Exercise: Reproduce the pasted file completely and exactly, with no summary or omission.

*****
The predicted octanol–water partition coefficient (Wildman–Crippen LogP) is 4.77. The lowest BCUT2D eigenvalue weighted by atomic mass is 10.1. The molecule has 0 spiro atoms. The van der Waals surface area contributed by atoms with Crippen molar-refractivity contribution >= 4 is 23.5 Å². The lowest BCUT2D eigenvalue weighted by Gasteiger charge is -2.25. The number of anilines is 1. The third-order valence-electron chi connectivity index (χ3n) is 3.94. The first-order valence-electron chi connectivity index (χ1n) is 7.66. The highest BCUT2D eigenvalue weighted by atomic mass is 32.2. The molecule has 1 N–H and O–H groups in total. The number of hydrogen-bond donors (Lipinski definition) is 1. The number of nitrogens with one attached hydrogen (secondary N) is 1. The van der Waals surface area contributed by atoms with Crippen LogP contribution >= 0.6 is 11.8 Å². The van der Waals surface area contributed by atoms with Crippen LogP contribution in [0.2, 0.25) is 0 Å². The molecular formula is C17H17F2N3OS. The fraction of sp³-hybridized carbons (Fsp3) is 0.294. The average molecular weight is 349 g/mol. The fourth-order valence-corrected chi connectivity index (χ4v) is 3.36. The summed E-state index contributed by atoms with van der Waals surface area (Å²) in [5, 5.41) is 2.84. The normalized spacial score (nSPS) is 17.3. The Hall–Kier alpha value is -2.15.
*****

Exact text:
The predicted octanol–water partition coefficient (Wildman–Crippen LogP) is 4.77. The lowest BCUT2D eigenvalue weighted by atomic mass is 10.1. The molecule has 0 spiro atoms. The van der Waals surface area contributed by atoms with Crippen molar-refractivity contribution >= 4 is 23.5 Å². The lowest BCUT2D eigenvalue weighted by Gasteiger charge is -2.25. The number of anilines is 1. The third-order valence-electron chi connectivity index (χ3n) is 3.94. The first-order valence-electron chi connectivity index (χ1n) is 7.66. The highest BCUT2D eigenvalue weighted by atomic mass is 32.2. The molecule has 1 N–H and O–H groups in total. The number of hydrogen-bond donors (Lipinski definition) is 1. The number of nitrogens with one attached hydrogen (secondary N) is 1. The van der Waals surface area contributed by atoms with Crippen LogP contribution >= 0.6 is 11.8 Å². The van der Waals surface area contributed by atoms with Crippen LogP contribution in [0.2, 0.25) is 0 Å². The molecular formula is C17H17F2N3OS. The fraction of sp³-hybridized carbons (Fsp3) is 0.294. The average molecular weight is 349 g/mol. The fourth-order valence-corrected chi connectivity index (χ4v) is 3.36. The summed E-state index contributed by atoms with van der Waals surface area (Å²) in [5, 5.41) is 2.84. The normalized spacial score (nSPS) is 17.3. The Hall–Kier alpha value is -2.15.